The Bank of England has written to UK banks asking them how ready they are if interest rates were cut to zero or turned negative.
The UK would be following countries such as Japan and Switzerland if it cut borrowing costs to such a low figure.
"We are requesting specific information about your firm's current readiness," the bank's deputy governor, Sam Woods, said in the letter to banks.
The Bank of England cut rates to the current historic low of 0.1% in March.
Mr Woods said he wanted to know if the banks would face technological challenges if rates should turn negative.
"We are also seeking to understand whether there may be potential for short-term solutions or workarounds, as well as permanent systems changes," he said.
The past few years have been marked by outages and other problems with the computer systems of various British banks.
Last year, MPs condemned the level of IT failures at banks, warning that financial levies on firms and more regulation may be needed.
While the Bank of England may set its base rate below zero, it is unlikely most consumers will immediately enter the topsy-turvy world of being paid to borrow money.
Those on fixed-rate mortgages will see no difference, while variable-rate mortgage terms often state that borrowers will never pay less than zero.
Savers with deep pockets such as the wealthy and the banks themselves, may be charged to deposit their money.
Banks depositing cash overnight at the European Central Bank currently pay 0.5% to do so. In November, Swiss bank UBS began charging up to 0.75% for cash deposits from wealthy clients.
For some years the Bank of England and financial regulators have been pretty sceptical about the use of negative interest rates.
Rewarding borrowers and punishing savers would certainly be a difficult communications task.
But the reason for scepticism repeatedly communicated to me was the structure of the UK financial system.
Building societies, in particular, are reliant on the difference between the interest rates they pay and they receive - the net interest margin. It is tough enough at the current record low rates of interest.
To be clear, should the move materialise, typical savers and borrowers should not be immediately affected by this new world - although a Danish bank did launch a negative interest rate mortgage last year.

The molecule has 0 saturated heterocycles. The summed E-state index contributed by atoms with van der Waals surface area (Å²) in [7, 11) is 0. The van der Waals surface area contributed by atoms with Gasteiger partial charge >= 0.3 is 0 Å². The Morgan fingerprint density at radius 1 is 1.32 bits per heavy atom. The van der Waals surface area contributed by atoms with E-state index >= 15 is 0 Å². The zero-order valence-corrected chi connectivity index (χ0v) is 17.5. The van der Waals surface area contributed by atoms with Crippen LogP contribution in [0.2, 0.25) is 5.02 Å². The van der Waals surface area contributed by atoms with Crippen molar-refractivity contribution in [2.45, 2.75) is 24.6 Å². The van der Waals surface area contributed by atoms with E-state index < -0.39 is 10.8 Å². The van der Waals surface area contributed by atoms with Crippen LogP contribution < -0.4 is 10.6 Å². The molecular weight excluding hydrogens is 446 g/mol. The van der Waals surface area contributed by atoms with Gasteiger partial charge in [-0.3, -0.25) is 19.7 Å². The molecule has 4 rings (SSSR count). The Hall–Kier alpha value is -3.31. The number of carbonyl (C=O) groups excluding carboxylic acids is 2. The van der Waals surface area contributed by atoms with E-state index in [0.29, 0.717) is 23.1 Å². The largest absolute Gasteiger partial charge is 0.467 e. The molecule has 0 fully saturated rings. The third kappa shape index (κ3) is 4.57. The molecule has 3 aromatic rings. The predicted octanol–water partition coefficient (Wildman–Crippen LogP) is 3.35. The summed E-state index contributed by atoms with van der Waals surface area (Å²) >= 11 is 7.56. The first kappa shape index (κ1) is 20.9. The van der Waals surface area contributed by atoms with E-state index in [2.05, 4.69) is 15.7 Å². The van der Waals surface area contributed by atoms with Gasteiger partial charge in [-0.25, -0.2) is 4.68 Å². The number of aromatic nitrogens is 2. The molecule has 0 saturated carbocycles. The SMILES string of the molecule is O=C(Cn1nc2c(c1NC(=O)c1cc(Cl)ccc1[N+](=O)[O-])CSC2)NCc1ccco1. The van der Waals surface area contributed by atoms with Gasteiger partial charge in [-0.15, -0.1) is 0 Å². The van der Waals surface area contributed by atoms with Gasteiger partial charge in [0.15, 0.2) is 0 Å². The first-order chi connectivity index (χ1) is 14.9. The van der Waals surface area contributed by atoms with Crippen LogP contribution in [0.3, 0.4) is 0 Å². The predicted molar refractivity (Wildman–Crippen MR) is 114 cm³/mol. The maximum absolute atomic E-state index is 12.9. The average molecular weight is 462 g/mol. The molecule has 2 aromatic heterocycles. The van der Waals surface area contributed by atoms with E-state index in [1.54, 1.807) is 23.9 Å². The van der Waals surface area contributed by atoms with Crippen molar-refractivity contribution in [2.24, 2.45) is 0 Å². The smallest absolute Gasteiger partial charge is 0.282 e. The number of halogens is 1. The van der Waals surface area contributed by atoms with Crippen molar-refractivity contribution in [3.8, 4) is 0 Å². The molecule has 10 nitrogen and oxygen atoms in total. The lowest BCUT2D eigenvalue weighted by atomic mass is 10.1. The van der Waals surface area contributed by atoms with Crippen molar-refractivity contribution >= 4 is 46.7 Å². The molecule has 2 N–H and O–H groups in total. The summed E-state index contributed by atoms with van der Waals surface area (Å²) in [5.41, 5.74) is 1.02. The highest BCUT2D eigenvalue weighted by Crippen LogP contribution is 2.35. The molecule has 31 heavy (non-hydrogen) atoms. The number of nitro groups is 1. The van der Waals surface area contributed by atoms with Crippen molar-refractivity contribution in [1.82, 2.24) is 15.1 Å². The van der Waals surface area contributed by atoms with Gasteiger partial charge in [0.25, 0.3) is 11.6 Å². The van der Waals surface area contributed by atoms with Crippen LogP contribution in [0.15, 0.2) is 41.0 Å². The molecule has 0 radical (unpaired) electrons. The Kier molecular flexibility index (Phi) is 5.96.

The move would mainly affect the plumbing of the financial system, basically institutional bank accounts at the Bank of England.
The point would be to penalise hoarding of cash, and provide incentives to spend and invest.
The evidence from other countries that have dabbled in these rates is mixed.
Today's move is designed to get financial institutions ready internally, especially in terms of computer systems, to cope with either a zero rate or a negative one.
It removes a barrier against the option of this radical policy, though far from guarantees it.
The Bank of England is demonstrating that it has not run out of weapons, as the recovery slows and profound uncertainties of the pandemic and post-Brexit trade with the EU loom large.
The banks have until 12 November to respond to the central bank's request.
Investors are betting on a rate cut below zero in May, the Reuters news agency has reported.
While a cut in rates would squeeze the profit margins of lenders, the central banks did not ask about the risks of this, sticking to questions about its practicality.
What are negative interest rates?
The term "interest rates" is often used interchangeably with the Bank of England base rate.
Described as the "single most important interest rate in the UK", the base rate determines how much interest the Bank of England pays to financial institutions that hold money with it, and what it charges them to borrow.
High Street banks also use it to determine how much interest they pay to savers, as well as what they charge people who take out a loan or mortgage.
The Bank of England usually lowers interest rates when it wants people to spend more and save less.
In theory, taking interest rates below zero should have the same effect. But in practice, it's a bit more complicated.